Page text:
execution, dynamic scheduling allow execution to proceed
Assume Writes are acknowledged.

## Global Data Initialized to 0

Process 1::
Process 2::
Data = 2000;
LocalValue = Data
Memory Interconnect

0

Data = 0

## Non-Blocking Reads: Lockup-free Caches, speculative

execution, dynamic scheduling allow execution to proceed
Assume Writes are acknowledged.

## Global Data Initialized to 0

Process 1::
Process 2::
Data = 2000;
LocalValue = Data
(0)
Memory Interconnect

0

Data = 0

## Non-Blocking Reads: Lockup-free Caches, speculative

execution, dynamic scheduling allow execution to proceed
Assume Writes are acknowledged.

## Global Data Initialized to 0

Process 1::
Process 2::
Data = 2000;
LocalValue = Data
(0)
Memory Interconnect

0

Data =
2000

## Non-Blocking Reads: Lockup-free Caches, speculative

execution, dynamic scheduling allow execution to proceed
Assume Writes are acknowledged.

## Global Data Initialized to 0

Process 1::
Process 2::
Data = 2000;
LocalValue = Data
(0)
Memory Interconnect

1

Data =
2000

## Non-Blocking Reads: Lockup-free Caches, speculative

execution, dynamic scheduling allow execution to proceed
Assume Writes are acknowledged.

## Global Data Initialized to 0

Process 1::
Process 2::
Data = 2000;
LocalValue = Data
(0)
Memory Interconnect

1

Data =
2000

## Non-Blocking Reads: Lockup-free Caches, speculative

execution, dynamic scheduling allow execution to proceed
Assume Writes are acknowledged.

## Global Data Initialized to 0

Process 1::
Process 2::
Data = 2000;
LocalValue = Data
(0)
Memory Interconnect

1

Data =
2000

## Non-Blocking Reads: Lockup-free Caches, speculative

execution, dynamic scheduling allow execution to proceed
Assume Writes are acknowledged.

## Consider the Instructions in these processes.

Process 1::
Process 2::
Data = 2000;
LocalValue = Data
Simplify as:
WX

RY

WY

RX

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24

WX
WX
WX
WX
WX
WX
RY
RY
WY
RX
WY
RX
RY
RY
WY
RX
WY
RX
RY
RY
WY
RX
WY
RX

RY
RY
WY
RX
WY
RX
WX
WX
WX
WX
WX
WX
WY
RX
RY
RY
RX
WY
WY
RX
RY
RY
RX
WY

WY
RX
RY
RY
RX
WY
WY
RX
RY
RY
RX
WY
WX
WX
WX
WX
WX
WX
RX
WY
RX
WY
RY
RY

RX
WY
RX
WY
RY
RY
RX
WY
RX
WY
RY
RY
RX
WY
RX
WY
RY
RY
WX
WX
WX
WX
WX
WX

## Correct behavior requires

WX<RX, WY<RY. Program
requires WY<RX.
=> 6 correct orders out of 24.

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24

WX
WX
WX
WX
WX
WX
RY
RY
WY
RX
WY
RX
RY
RY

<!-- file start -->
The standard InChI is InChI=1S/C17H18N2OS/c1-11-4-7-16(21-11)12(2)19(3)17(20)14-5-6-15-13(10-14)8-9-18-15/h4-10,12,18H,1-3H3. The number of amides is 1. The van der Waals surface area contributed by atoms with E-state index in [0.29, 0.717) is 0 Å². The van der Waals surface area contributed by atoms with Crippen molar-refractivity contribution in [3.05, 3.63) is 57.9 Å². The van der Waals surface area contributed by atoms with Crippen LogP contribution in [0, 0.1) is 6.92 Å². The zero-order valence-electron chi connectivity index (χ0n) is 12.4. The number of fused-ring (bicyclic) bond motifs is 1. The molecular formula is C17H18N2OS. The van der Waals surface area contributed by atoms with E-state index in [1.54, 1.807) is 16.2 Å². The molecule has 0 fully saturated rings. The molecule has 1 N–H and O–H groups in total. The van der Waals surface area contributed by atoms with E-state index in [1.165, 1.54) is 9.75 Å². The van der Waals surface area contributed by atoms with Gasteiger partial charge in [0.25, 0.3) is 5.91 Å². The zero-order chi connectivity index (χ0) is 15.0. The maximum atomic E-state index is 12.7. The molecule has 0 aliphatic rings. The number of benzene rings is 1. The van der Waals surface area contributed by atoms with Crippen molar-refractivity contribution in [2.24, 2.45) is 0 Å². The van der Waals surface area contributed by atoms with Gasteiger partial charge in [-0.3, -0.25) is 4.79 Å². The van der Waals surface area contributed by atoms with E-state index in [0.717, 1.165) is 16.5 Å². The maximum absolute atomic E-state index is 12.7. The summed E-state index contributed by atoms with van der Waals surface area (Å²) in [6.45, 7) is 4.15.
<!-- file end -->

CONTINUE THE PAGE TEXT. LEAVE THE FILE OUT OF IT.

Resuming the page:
WY
RX
WY
RX
RY
RY
WY
RX
WY
RX

RY
RY
WY
RX
WY
RX
WX
WX
WX
WX
WX
WX
WY
RX
RY
RY
RX
WY
WY
RX
RY
RY
RX
WY

WY
RX
RY
RY
RX
WY
WY
RX
RY
RY
RX
WY
WX
WX
WX
WX
WX
WX
RX
WY
RX
WY
RY
RY

RX
WY
RX
WY
RY
RY
RX
WY
RX
WY
RY
RY
RX
WY
RX
WY
RY
RY
WX
WX
WX
WX
WX
WX

## Correct behavior requires

WX<RX, WY<RY. Program
requires WY<RX.
=> 6 correct orders out of 24.
Write Acknowledgment means
WX < WY. Does that Help?
Disallows only 12 out of 24.
9 still incorrect!

Outline

## Shared Memory on a Uniprocessor

Optimizations on a Uniprocessor

## Extending to a Multiprocessor Sequential

Consistency
Extending to a Multiprocessor Does
Sequential Consistency Matter?

Conclusion

## What Are the Choices?

Our results must be the same as those of a
Sequentially Consistent Model. Do we:

?????

## Enforce Sequential Consistency?

Removes all Optimizations =>
Too Slow!

?????

Cache Coherence

## Multiple processors see a consistent view of

memory.
Does not say when a processor must see a
value updated by another processor.
Does not guarantee Sequential Consistency.
Example: write-through cache acts like a write
buffer with bypass.

Cache Coherence

## Multiple processors see a consistent view of

memory.
Does not say when a processor must see a
value updated by another processor.
Does not guarantee Sequential Consistency.
Example: write-through cache acts like a write
buffer with bypass.

Cache Coherence

## Multiple processors see a consistent view of

memory.
Does not say when a processor must see a
value updated by another processor.
Does not guarantee Sequential Consistency.
Example: write-through cache acts like a write
buffer with bypass.

Cache Coherence

## Multiple processors see a consistent view of

memory.
Does not say when a processor must see a
value updated by another processor.
Does not guarantee Sequential Consistency.
Example: write-through cache acts like a write
buffer with bypass.

going to??

## Provide Memory Barrier (Fence) Instructions?

Barrier Instructions

## Methods for overriding relaxations of the

Sequential Consistency Model.
Also known as a Safety Net.
Example: A Fence would require buffered
Writes to complete before allowing further
execution.

## Memory Consistency Model for Processor tells

you how.

Barrier Instructions

## Methods for overriding relaxations of the

Sequential Consistency Model.
Also known as a Safety Net.
Example: A Fence would require buffered
Writes to complete before allowing further
execution.

## Memory Consistency Model for Processor tells

you how.

Barrier Instructions

## Methods for overriding relaxations of the

Sequential Consistency Model.
Also known as a Safety Net.
Example: A Fence would require buffered
Writes to complete before allowing further
execution.

you how.

## Consider the Instructions in these processes.

Process 1::
Process 2::
Flag1 = 1
Flag2 = 1
>>Mem_Bar<< >>Mem_Bar<<
If (Flag2 == 0)
If (Flag1 == 0)
critical section
critical section
Simplify as:
WX
>>Fence<<
RY

WY
>>Fence<<
RX

Fence: WX < RY

Fence: WY < RX

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24

WX
WX
WX
WX
WX
WX
RY
RY
WY
RX
WY
RX
RY
RY
WY
RX
WY
RX
RY
RY
WY
RX
WY
RX

RY
RY
WY
RX
WY
RX
WX
WX
WX
WX
WX
WX
WY
RX
RY
RY
RX
WY
WY
RX
RY
RY
RX
WY

WY
RX
RY
RY
RX
WY
WY
RX
RY
RY
RX
WY
WX
WX
WX
WX
WX
WX
RX
WY
RX
WY
RY
RY

RX
WY
RX
WY
RY
RY
RX
WY
RX
WY
RY
RY
RX
WY
RX
WY
RY
RY
WX
WX
WX
WX
WX
WX

## There are 4! or 24 possible

orderings.
If either WX<RX or WY<RY
Then the Critical Section is
protected (Correct Behavior)
18 of the 24 orderings are OK.
But the other 6 are trouble!
Enforce WX<RY and WY<RX.
Only 6 of the 18 good orderings
are allowed OK.
But the 6 bad ones are forbidden!

## Dekker's Algorithm: Global Flags Init to 0

Process 1::
Process 2::
Flag1 = 1
Flag2 = 1
>>Mem_Bar<< >>Mem_Bar<<
If (Flag2 == 0)